Spotlight on Courses: Bridging the Gap – Migration and Early Records

For the sixth course being offered in July at GRIP, D. Joshua Taylor is coordinating “Bridging the 1780-1840 Gap: From New England to the Midwest.” This is one course that speaks to many of us whether we lost our ancestors in the “census stick man” years (1790 to 1840 censuses only had counts of people in a household, many of them looking like sticks), or whether we lost them through migration. This course will give major reasons and time periods that people migrated and strategies and records for locating your ancestors on the move. For more information see the course schedule for a detailed look at topics and descriptions

Bridging the Gap
by D. Joshua Taylor

Many genealogists become stuck in the “gap” between 1780 and 1840 when tracing families from New England to the Midwest. This unique course combines strategies for research in states between New England and the Midwest (including New York, Pennsylvania, Ohio, and others) within the historical backdrop of the United States between 1780 and 1840. Course topics combine major record types with methodologies, such as migration, military service, and tracing land records.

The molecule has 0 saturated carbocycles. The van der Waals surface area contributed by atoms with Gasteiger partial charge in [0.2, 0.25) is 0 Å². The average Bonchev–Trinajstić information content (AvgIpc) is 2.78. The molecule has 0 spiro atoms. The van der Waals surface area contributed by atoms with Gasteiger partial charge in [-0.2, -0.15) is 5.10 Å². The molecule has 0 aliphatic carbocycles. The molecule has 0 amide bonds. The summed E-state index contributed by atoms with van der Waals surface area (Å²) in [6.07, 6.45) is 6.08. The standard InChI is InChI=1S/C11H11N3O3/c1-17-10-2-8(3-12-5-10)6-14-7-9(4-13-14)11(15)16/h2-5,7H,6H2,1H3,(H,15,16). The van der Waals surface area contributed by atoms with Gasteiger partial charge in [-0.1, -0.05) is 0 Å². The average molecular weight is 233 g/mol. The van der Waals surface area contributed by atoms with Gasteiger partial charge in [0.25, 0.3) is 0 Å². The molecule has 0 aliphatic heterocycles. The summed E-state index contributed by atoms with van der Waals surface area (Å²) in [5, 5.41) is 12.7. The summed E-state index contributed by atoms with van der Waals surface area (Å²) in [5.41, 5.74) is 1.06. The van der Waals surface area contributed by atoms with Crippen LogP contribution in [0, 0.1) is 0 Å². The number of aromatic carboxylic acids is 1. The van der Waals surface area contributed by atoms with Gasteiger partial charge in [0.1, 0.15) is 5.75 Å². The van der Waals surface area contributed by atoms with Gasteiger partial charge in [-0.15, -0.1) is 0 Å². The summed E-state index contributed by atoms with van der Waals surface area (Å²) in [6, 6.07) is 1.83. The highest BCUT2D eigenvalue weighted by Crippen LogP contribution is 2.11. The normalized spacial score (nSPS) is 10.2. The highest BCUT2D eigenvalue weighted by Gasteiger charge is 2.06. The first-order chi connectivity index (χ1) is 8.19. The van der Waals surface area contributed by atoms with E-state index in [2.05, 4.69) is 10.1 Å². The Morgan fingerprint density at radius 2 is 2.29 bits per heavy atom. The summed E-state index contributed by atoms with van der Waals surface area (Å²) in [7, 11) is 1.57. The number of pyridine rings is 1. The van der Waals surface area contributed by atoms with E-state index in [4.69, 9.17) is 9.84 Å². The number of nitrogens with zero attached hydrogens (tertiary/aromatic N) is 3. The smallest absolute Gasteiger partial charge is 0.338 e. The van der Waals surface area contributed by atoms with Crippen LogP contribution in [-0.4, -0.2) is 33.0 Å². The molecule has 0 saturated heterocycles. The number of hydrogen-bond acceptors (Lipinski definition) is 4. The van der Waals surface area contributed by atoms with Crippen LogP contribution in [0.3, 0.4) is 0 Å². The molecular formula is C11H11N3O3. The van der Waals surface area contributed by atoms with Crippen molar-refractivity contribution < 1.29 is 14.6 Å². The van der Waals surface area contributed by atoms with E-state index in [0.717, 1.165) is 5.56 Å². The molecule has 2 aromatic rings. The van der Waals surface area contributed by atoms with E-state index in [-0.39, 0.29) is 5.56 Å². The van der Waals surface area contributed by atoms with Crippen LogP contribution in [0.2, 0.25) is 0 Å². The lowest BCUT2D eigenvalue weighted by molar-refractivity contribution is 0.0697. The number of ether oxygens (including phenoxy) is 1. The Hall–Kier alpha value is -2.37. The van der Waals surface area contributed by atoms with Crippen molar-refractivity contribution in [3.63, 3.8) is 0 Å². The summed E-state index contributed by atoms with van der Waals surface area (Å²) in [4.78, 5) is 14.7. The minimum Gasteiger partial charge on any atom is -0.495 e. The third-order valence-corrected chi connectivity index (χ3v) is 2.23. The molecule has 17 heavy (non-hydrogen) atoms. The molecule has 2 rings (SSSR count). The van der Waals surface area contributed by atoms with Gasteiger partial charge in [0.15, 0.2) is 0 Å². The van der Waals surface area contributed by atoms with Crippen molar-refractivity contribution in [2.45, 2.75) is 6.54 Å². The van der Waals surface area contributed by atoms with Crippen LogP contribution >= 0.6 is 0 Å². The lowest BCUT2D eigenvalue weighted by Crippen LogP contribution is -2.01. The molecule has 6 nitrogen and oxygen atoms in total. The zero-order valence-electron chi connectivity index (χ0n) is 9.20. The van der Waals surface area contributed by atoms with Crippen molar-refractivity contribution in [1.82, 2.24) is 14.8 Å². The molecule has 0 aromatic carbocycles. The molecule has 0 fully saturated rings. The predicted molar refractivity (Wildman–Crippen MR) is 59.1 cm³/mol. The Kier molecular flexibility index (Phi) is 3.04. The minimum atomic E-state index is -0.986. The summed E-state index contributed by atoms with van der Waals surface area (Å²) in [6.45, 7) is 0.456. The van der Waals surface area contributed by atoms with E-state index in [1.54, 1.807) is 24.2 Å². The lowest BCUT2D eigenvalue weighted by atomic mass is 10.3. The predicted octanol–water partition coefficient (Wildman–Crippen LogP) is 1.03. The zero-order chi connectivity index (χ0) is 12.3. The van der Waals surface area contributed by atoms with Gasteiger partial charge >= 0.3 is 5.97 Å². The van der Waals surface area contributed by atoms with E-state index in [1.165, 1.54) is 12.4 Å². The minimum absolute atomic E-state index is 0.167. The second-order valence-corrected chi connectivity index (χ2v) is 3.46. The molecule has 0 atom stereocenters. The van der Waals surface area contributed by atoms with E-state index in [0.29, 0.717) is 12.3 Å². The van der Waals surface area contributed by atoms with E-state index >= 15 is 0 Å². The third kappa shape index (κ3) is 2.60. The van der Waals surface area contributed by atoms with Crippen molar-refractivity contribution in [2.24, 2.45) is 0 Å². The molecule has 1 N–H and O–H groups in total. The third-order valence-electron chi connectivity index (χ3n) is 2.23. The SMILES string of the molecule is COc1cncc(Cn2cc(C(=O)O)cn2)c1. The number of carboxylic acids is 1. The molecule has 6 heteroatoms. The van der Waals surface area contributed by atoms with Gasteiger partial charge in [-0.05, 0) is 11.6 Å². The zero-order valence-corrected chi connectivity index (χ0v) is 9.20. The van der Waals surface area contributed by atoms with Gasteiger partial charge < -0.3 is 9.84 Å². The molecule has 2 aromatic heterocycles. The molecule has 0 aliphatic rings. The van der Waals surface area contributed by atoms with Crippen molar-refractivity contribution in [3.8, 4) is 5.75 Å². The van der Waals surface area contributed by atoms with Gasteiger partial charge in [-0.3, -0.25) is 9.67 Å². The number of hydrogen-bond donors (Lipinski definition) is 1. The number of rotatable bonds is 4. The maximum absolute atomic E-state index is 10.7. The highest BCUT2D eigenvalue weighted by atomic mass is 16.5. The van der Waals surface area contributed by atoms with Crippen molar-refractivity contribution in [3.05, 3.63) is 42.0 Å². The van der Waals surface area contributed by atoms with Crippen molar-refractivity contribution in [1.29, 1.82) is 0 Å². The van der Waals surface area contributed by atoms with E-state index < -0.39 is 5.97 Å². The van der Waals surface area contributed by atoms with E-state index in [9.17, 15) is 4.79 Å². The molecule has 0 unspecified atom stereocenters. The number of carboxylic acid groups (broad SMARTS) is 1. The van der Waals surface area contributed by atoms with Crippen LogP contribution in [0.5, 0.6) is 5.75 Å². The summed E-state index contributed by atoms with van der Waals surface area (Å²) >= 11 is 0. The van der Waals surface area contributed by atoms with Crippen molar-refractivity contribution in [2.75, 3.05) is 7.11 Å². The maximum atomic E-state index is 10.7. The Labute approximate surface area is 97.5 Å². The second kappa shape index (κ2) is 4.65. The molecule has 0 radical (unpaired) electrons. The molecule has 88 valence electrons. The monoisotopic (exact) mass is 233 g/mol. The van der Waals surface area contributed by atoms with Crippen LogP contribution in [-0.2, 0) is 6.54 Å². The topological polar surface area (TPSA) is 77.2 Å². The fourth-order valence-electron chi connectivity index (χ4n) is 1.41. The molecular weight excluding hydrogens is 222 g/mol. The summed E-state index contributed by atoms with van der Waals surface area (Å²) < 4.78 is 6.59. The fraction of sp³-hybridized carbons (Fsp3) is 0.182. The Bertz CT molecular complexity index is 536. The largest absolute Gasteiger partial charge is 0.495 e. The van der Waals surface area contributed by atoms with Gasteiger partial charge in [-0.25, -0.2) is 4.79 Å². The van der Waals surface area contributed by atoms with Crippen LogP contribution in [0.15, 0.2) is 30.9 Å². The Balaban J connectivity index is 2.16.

How much experience do you need? Enough to know you are stuck! Throughout the week you will have opportunities to engage in class discussions, share your own research problems and develop potential ways to overcome your personal gap. Several of the course’s activities are designed to solicit – and encourage – ideas from students. To ensure you are “ready to research” after the course, the optional project provides the chance to build a research plan encompassing methods and records covered during the week.

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